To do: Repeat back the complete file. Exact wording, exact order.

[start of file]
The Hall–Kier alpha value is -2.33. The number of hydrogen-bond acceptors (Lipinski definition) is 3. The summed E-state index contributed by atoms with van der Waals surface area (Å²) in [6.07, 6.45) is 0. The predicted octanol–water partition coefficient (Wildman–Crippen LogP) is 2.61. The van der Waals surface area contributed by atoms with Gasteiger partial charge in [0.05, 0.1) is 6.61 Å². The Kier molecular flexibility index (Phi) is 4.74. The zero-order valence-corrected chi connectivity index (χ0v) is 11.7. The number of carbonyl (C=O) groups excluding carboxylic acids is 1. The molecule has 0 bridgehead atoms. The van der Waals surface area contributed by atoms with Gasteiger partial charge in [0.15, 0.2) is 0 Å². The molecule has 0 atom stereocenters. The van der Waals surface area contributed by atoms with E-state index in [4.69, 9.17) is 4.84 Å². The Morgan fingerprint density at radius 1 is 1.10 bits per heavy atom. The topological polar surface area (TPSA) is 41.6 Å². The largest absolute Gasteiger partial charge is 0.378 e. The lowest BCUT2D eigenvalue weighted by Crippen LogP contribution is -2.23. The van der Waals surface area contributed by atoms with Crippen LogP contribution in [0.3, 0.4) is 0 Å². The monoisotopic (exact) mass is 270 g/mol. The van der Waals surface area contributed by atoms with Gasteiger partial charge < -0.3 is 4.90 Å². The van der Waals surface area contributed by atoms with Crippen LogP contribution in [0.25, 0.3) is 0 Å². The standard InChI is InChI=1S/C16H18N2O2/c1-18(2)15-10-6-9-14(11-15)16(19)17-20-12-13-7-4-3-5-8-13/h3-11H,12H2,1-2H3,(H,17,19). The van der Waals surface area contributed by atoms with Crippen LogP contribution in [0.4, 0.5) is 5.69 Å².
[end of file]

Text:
The Hall–Kier alpha value is -2.33. The number of hydrogen-bond acceptors (Lipinski definition) is 3. The summed E-state index contributed by atoms with van der Waals surface area (Å²) in [6.07, 6.45) is 0. The predicted octanol–water partition coefficient (Wildman–Crippen LogP) is 2.61. The van der Waals surface area contributed by atoms with Gasteiger partial charge in [0.05, 0.1) is 6.61 Å². The Kier molecular flexibility index (Phi) is 4.74. The zero-order valence-corrected chi connectivity index (χ0v) is 11.7. The number of carbonyl (C=O) groups excluding carboxylic acids is 1. The molecule has 0 bridgehead atoms. The van der Waals surface area contributed by atoms with Gasteiger partial charge in [0.15, 0.2) is 0 Å². The molecule has 0 atom stereocenters. The van der Waals surface area contributed by atoms with E-state index in [4.69, 9.17) is 4.84 Å². The Morgan fingerprint density at radius 1 is 1.10 bits per heavy atom. The topological polar surface area (TPSA) is 41.6 Å². The largest absolute Gasteiger partial charge is 0.378 e. The lowest BCUT2D eigenvalue weighted by Crippen LogP contribution is -2.23. The van der Waals surface area contributed by atoms with Crippen LogP contribution in [0.3, 0.4) is 0 Å². The monoisotopic (exact) mass is 270 g/mol. The van der Waals surface area contributed by atoms with Gasteiger partial charge < -0.3 is 4.90 Å². The van der Waals surface area contributed by atoms with Crippen LogP contribution in [0.25, 0.3) is 0 Å². The standard InChI is InChI=1S/C16H18N2O2/c1-18(2)15-10-6-9-14(11-15)16(19)17-20-12-13-7-4-3-5-8-13/h3-11H,12H2,1-2H3,(H,17,19). The van der Waals surface area contributed by atoms with Crippen LogP contribution in [0.4, 0.5) is 5.69 Å².